dapperQ Walks into a Bakery in Small Town America – Take One

A dapperQ walks in to a bakery in small town America.  What happens next?  dapperQ’s are invited to weigh in.  I’ll go first.

Cakewalk Bakery and Café, Lee MA this past weekend.  As per usual, stand out like a sore thumb.  Big old dyke.  Short hair, ripped Lucky Brands , Cole Hahn suspenders hanging, Osolo hiking boots.  My presence means that all who enter are forced to both select from a plethora of sugary delights and run their own sexuality/gender calculus equations.

For some, hope springs eternal.  Maybe the diamond wedding band confirms that I’m just a well-booted city girl doing chores at the second home my and I husband share.  After all, my friend who is 8-months pregnant, has long blond hair and a child in tow.  (If her hair was short, or brown, or if we touched, those who are in denial might be stymied.)

In addition to denial, I read in their eyes looks that reflect inclinations toward either: invisibility (if you don’t know how to act/be/dress, I can’t see you), sympathy (too bad, so sad, your mama didn’t teach you how to act/be/dress) or anger (why don’t just act/be/dress right?!)  The ratios within these categories shift by whether I am in the South (folks in my home state of Texas skew toward invisibility and anger)  or the Midwest, where they skew toward invisibility and sympathy.

A decade in NYC has added to general categories both curiosity and politically-correct kindness (which I’m most likely to receive walking down the street holding hands with my gorgeous femme wife.) With their smiles and nods they say, “I support gay marriage!” and I have to admit that I hungrily down those carbie crumbs too.    In glorious Park Slope, Brooklyn, as often women are drawn to my dapperQ in looks that reflect flat-out desire.  So I go to bakeries here a lot here.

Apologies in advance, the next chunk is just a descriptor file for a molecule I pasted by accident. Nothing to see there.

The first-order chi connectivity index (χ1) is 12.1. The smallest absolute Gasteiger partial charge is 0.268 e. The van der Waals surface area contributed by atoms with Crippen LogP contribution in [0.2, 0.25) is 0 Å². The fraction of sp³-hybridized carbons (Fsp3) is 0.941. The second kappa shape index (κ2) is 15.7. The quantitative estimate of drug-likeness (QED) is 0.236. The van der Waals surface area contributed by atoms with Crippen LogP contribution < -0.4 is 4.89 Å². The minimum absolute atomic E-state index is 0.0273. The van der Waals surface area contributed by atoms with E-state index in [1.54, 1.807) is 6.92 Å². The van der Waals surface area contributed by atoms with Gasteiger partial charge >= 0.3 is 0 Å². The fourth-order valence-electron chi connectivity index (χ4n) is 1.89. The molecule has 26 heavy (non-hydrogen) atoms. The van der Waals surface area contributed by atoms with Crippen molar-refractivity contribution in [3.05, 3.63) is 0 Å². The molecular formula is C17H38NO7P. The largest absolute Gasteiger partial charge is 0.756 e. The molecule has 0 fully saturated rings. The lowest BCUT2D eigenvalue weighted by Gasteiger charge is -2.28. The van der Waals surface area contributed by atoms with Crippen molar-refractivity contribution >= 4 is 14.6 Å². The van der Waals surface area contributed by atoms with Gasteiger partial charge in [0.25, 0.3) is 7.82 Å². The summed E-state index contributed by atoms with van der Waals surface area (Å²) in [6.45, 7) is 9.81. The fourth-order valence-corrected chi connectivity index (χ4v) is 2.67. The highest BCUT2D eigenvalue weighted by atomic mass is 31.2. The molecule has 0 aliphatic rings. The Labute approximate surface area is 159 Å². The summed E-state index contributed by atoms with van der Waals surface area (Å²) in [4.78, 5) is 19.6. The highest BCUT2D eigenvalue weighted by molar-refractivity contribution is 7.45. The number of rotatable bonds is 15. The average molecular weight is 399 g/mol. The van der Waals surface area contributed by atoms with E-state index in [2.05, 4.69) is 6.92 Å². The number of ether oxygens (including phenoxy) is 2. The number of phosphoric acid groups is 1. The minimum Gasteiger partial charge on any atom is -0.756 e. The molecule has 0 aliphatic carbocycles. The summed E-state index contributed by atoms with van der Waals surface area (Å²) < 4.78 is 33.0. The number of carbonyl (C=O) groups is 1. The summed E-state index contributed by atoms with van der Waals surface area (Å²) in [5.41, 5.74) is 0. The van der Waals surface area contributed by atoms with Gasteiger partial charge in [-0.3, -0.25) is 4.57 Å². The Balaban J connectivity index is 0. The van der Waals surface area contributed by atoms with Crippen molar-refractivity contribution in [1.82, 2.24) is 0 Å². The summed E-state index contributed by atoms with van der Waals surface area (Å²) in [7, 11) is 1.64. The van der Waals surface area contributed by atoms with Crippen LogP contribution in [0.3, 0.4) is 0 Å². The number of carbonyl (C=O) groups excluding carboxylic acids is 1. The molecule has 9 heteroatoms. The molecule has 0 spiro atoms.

The biggest problem I encounter — anywhere on any given day — is me.   Because I DON’T FRIGGIN READ MINDS!  THEY MAY NOT BE THINKING ABOUT ME AT ALL!  (Yesterday I was waiting for an elevator with a man while sporting full dapperQ.  When two empty elevators opened at the same time, I stepped on one and he chose to step on the other.  I became indignant about prejudice and waste of elevator energy only to realize mine was going to the basement and his was going up where I needed to go.)

One of the reasons I’m so obsessed with dapperQ is because after decades of these head games, something has begun to shift.   I still wonder what strangers think of me, and maybe I always will.  But, increasingly, I can’t deny that there is something powerfully attractive that emanates from me.  It’s equal parts confidence, self-knowing, and self-love that enables me to open myself more easily to others.

I know the way I dress is no small part of this shift.  These folks may want to look down on this masculine female because they have rarely, if ever, seen us as anything except objects of scorn.  But even the strongest haters have to notice that there is something about the way I dress that is put together, that is uniquely me.  They might not like how I dress, but they can’t deny that I know how.

I consider the possibility that I am trying to garner approval with how I dress, rather than simply knowing that I am equally worthy no matter how I look.  And that is certainly true.  But I also believe that dapperQ’s have long been denied the glory of plumage that reflects our inner strength and beauty.  And that the world could do with a good dose of us.

I want to both feed that shift and find others who are hungry to begin their journey from what Girlman’s Ty Greenstein calls “shame slash redemption.” We are a tribe that was cast to the winds before we ever met.  We don’t even share a common language. But that which divides is not as strong as that which makes us brethren.

And I like cupcakes, don’t you?

Pls send your take, and a photo,  to [email protected]

2 Comments

  • Motozulli says:

    I think we owe it to New York City to look fabulous. We especially owe it to the women. Our clothes have to harmonize with the subways, look good as we stroll on, desirable as we lean casually on the door, and support our insolent female gaze.

  • Kate. says:

    This was so well written! I love the lines “But, increasingly, I can’t deny that there is something powerfully attractive that emanates from me. It’s equal parts confidence, self-knowing, and self-love that enables me to open myself more easily to others.” I think that hits it perfectly. That self confidence and self love is more attractive than any body part can ever be.

    Great post!

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